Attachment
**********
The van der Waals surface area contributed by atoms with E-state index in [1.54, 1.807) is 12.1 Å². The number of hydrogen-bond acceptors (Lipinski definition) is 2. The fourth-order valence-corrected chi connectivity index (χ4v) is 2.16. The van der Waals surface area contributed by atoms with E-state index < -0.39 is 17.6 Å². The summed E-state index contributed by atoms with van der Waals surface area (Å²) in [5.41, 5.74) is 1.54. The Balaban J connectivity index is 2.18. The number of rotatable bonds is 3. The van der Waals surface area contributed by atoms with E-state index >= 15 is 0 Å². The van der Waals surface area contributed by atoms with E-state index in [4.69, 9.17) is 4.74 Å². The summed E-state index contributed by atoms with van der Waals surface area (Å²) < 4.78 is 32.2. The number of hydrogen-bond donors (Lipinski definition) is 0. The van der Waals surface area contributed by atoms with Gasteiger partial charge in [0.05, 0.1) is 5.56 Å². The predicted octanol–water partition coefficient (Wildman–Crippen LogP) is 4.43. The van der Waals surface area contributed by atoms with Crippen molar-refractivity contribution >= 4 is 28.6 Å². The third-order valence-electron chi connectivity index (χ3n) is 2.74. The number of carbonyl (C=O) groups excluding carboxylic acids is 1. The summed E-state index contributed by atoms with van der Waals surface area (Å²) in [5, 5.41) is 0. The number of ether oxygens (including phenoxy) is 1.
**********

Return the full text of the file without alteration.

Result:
The van der Waals surface area contributed by atoms with E-state index in [1.54, 1.807) is 12.1 Å². The number of hydrogen-bond acceptors (Lipinski definition) is 2. The fourth-order valence-corrected chi connectivity index (χ4v) is 2.16. The van der Waals surface area contributed by atoms with E-state index < -0.39 is 17.6 Å². The summed E-state index contributed by atoms with van der Waals surface area (Å²) in [5.41, 5.74) is 1.54. The Balaban J connectivity index is 2.18. The number of rotatable bonds is 3. The van der Waals surface area contributed by atoms with E-state index >= 15 is 0 Å². The van der Waals surface area contributed by atoms with E-state index in [4.69, 9.17) is 4.74 Å². The summed E-state index contributed by atoms with van der Waals surface area (Å²) < 4.78 is 32.2. The number of hydrogen-bond donors (Lipinski definition) is 0. The van der Waals surface area contributed by atoms with Gasteiger partial charge in [0.05, 0.1) is 5.56 Å². The predicted octanol–water partition coefficient (Wildman–Crippen LogP) is 4.43. The van der Waals surface area contributed by atoms with Crippen molar-refractivity contribution >= 4 is 28.6 Å². The third-order valence-electron chi connectivity index (χ3n) is 2.74. The number of carbonyl (C=O) groups excluding carboxylic acids is 1. The summed E-state index contributed by atoms with van der Waals surface area (Å²) in [5, 5.41) is 0. The number of ether oxygens (including phenoxy) is 1.